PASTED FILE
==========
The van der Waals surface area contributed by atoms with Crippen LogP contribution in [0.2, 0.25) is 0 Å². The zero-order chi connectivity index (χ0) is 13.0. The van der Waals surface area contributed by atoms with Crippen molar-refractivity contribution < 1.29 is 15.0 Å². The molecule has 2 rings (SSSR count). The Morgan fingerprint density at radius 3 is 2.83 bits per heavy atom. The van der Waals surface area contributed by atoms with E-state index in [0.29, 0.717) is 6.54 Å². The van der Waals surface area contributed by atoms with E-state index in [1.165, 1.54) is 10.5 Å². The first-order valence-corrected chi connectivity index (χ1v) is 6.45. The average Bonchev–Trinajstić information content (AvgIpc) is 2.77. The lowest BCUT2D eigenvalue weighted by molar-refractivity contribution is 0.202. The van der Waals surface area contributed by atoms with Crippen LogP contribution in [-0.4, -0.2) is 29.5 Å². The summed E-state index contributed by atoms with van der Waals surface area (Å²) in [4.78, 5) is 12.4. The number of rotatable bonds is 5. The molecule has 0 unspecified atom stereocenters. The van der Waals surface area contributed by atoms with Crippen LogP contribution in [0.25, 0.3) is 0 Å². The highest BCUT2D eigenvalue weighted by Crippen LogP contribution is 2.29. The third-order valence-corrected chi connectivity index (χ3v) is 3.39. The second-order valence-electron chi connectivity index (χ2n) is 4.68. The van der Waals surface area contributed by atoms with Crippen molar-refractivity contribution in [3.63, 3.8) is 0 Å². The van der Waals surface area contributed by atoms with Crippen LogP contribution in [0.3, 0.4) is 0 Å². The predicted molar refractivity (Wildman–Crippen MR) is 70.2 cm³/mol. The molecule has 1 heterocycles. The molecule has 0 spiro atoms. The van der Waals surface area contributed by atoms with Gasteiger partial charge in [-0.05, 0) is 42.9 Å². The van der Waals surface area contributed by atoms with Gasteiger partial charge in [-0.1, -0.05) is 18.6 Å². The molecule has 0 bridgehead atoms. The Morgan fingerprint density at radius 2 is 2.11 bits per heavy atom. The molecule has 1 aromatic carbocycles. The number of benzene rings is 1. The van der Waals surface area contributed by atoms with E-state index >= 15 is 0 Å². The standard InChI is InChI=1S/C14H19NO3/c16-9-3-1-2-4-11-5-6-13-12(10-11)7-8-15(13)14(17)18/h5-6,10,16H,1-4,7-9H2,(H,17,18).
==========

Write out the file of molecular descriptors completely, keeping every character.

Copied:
The van der Waals surface area contributed by atoms with Crippen LogP contribution in [0.2, 0.25) is 0 Å². The zero-order chi connectivity index (χ0) is 13.0. The van der Waals surface area contributed by atoms with Crippen molar-refractivity contribution < 1.29 is 15.0 Å². The molecule has 2 rings (SSSR count). The Morgan fingerprint density at radius 3 is 2.83 bits per heavy atom. The van der Waals surface area contributed by atoms with E-state index in [0.29, 0.717) is 6.54 Å². The van der Waals surface area contributed by atoms with E-state index in [1.165, 1.54) is 10.5 Å². The first-order valence-corrected chi connectivity index (χ1v) is 6.45. The average Bonchev–Trinajstić information content (AvgIpc) is 2.77. The lowest BCUT2D eigenvalue weighted by molar-refractivity contribution is 0.202. The van der Waals surface area contributed by atoms with Crippen LogP contribution in [-0.4, -0.2) is 29.5 Å². The summed E-state index contributed by atoms with van der Waals surface area (Å²) in [4.78, 5) is 12.4. The number of rotatable bonds is 5. The molecule has 0 unspecified atom stereocenters. The van der Waals surface area contributed by atoms with Crippen LogP contribution in [0.25, 0.3) is 0 Å². The highest BCUT2D eigenvalue weighted by Crippen LogP contribution is 2.29. The third-order valence-corrected chi connectivity index (χ3v) is 3.39. The second-order valence-electron chi connectivity index (χ2n) is 4.68. The van der Waals surface area contributed by atoms with Crippen molar-refractivity contribution in [3.63, 3.8) is 0 Å². The van der Waals surface area contributed by atoms with Crippen LogP contribution in [0.3, 0.4) is 0 Å². The predicted molar refractivity (Wildman–Crippen MR) is 70.2 cm³/mol. The molecule has 1 heterocycles. The molecule has 0 spiro atoms. The van der Waals surface area contributed by atoms with Gasteiger partial charge in [-0.05, 0) is 42.9 Å². The van der Waals surface area contributed by atoms with Gasteiger partial charge in [-0.1, -0.05) is 18.6 Å². The molecule has 0 bridgehead atoms. The Morgan fingerprint density at radius 2 is 2.11 bits per heavy atom. The molecule has 1 aromatic carbocycles. The number of benzene rings is 1. The van der Waals surface area contributed by atoms with E-state index >= 15 is 0 Å². The standard InChI is InChI=1S/C14H19NO3/c16-9-3-1-2-4-11-5-6-13-12(10-11)7-8-15(13)14(17)18/h5-6,10,16H,1-4,7-9H2,(H,17,18).